A YOUNG man from Windhoek was shattered when a paternity test proved that the baby he was raising as his own was in fact another man’s child.
Otto Samuel, 26, could not believe the paternity test result when it came out negative. According to him, doubt that he was the father to a now six-month old baby was triggered when the biological father (name withheld) shared pictures of the baby boy on social media and their mutual friends contacted him.
Samuel, in an interview with Informanté said, “Everything was normal between my girlfriend and I. I was there for her when she was in pain, and during sleepless nights. Even after the baby was born, I continued to care for both of them and he holds my surname until now. When I confronted her about the other guy, she called him and he was just as shocked as I was because he too had no idea that someone else was the father of his child. Right there and then, she denied knowing him,” Samuel said.
According to Samuel, he paid for a paternity test, which saw him spending N$2 000, still hoping that the child was his. The results took four weeks to come back and his worst fears was confirmed. Samuel said with a strong support system of family and friends, it still took time to heal and get over the whole ordeal, stating that he also resorted to alcohol when he was alone.
“Right now we are working on changing the baby’s name from my name to his father’s name but I think it will take a while. I was a provider and the hook-up guy. We had a long distance relationship as I am working in Rosh Pinah. I believe when I met this girl, she was already in a relationship. How she managed to lie to the both of us, I don’t know. I even introduced the baby to my parents. I was so heartbroken and I was really hoping the child was mine because we had a special bond,” Samuel noted.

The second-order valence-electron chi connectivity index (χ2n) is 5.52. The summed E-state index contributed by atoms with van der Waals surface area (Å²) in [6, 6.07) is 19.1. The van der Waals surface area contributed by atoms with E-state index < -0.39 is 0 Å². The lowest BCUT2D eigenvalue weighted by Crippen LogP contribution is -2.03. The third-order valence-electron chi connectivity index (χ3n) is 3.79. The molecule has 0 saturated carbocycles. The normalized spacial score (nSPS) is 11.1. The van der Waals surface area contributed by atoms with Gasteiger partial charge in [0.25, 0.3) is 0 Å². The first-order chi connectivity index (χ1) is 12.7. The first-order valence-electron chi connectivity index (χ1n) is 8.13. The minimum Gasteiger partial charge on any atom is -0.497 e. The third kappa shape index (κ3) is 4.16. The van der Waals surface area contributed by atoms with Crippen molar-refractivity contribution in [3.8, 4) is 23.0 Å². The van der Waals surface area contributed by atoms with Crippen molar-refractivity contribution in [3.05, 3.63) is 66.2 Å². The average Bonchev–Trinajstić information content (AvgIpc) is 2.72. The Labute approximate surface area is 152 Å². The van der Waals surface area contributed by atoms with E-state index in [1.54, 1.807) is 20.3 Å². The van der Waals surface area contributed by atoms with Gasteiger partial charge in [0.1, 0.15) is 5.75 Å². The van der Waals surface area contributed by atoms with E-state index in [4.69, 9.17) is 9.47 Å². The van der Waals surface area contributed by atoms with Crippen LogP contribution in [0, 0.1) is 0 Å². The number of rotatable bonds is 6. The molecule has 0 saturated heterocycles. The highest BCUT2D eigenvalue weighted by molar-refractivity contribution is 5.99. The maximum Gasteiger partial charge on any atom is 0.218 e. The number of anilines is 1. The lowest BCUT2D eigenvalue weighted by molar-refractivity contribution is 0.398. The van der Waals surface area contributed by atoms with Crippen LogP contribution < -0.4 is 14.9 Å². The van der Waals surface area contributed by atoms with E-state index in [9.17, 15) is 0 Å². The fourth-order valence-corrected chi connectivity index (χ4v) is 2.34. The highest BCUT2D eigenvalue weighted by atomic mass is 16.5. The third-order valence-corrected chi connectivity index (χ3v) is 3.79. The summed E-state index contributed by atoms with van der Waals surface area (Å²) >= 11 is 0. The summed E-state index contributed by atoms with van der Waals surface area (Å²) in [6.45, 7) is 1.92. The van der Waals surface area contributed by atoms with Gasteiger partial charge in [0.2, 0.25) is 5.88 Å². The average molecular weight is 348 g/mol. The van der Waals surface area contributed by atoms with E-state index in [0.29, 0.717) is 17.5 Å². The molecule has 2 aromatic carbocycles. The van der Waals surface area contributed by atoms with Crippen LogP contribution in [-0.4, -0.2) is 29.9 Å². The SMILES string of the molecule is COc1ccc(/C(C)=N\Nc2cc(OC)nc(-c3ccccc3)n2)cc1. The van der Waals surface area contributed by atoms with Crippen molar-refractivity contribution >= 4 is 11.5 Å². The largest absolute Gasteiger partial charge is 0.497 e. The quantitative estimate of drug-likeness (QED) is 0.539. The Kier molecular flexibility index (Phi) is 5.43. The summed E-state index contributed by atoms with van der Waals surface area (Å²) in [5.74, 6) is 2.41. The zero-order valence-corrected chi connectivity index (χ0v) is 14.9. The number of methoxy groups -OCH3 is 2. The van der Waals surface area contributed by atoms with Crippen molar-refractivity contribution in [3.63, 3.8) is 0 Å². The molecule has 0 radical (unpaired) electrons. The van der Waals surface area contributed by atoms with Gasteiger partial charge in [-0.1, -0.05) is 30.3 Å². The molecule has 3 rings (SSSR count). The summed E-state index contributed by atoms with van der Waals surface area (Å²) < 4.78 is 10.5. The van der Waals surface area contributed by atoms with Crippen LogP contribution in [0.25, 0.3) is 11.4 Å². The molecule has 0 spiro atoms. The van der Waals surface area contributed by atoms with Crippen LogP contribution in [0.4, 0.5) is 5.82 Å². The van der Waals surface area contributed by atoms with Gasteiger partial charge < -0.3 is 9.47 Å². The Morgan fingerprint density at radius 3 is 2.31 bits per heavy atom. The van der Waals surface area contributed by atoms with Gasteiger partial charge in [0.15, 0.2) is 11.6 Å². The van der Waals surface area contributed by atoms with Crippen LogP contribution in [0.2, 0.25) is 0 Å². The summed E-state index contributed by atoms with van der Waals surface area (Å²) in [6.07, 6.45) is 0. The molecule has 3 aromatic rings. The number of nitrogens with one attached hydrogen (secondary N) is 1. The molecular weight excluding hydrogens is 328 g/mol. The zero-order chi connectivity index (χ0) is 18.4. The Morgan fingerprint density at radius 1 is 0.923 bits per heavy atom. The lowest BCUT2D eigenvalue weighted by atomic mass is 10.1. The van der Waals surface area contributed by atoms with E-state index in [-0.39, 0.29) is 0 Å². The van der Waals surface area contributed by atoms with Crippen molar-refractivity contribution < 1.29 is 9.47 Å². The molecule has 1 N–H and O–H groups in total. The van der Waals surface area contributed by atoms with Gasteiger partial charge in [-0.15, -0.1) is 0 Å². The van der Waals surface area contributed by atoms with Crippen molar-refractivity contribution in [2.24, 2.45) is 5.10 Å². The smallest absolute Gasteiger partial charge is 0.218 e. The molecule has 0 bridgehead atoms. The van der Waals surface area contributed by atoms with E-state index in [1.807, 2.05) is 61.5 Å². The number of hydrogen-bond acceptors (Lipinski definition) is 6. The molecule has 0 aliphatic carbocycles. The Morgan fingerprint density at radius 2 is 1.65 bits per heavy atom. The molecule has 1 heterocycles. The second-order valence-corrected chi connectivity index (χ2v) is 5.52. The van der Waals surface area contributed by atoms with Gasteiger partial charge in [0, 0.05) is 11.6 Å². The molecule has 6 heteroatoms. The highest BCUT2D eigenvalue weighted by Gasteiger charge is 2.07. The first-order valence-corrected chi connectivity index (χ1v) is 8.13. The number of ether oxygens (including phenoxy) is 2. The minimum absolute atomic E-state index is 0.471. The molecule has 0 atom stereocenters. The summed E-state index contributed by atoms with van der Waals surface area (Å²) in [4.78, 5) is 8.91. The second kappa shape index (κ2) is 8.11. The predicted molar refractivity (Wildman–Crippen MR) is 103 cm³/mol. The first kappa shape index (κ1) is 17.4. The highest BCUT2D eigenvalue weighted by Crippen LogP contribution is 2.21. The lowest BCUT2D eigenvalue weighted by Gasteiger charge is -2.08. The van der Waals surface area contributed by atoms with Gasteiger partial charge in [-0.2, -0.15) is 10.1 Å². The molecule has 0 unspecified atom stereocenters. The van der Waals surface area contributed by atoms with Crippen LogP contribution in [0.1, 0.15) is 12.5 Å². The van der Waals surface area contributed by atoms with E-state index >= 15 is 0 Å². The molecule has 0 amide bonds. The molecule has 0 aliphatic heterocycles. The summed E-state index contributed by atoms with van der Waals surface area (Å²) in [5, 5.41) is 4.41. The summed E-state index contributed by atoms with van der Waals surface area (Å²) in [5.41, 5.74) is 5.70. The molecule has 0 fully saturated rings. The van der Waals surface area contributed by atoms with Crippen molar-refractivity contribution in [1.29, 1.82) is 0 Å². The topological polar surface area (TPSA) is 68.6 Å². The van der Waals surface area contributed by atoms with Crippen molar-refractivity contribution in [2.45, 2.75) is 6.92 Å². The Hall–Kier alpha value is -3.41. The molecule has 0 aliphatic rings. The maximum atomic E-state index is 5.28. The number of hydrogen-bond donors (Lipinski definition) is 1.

The baby’s mother has refused to comment. Ministry of Justice Public Relations Officer, Yvette Husselmann said that between the period of June and July, 34 cases of false paternities have so far been reported at maintenance courts across the country.
“It could be in the child’s best interests to establish paternity or maternity for reasons other than maintenance, such as to ascertain which persons should be listed as parents on the child’s birth certificate which could affect the child’s citizenship and rights to inheritance,” Husselmann said.
Unreported cases go unnoticed, with low-income earning men falling victim to raising children that are not theirs, as they cannot afford to pay paternity tests.
This prompting the Director of Women Action Development, Salatiel Shinedima, to call on government to implement free paternity tests.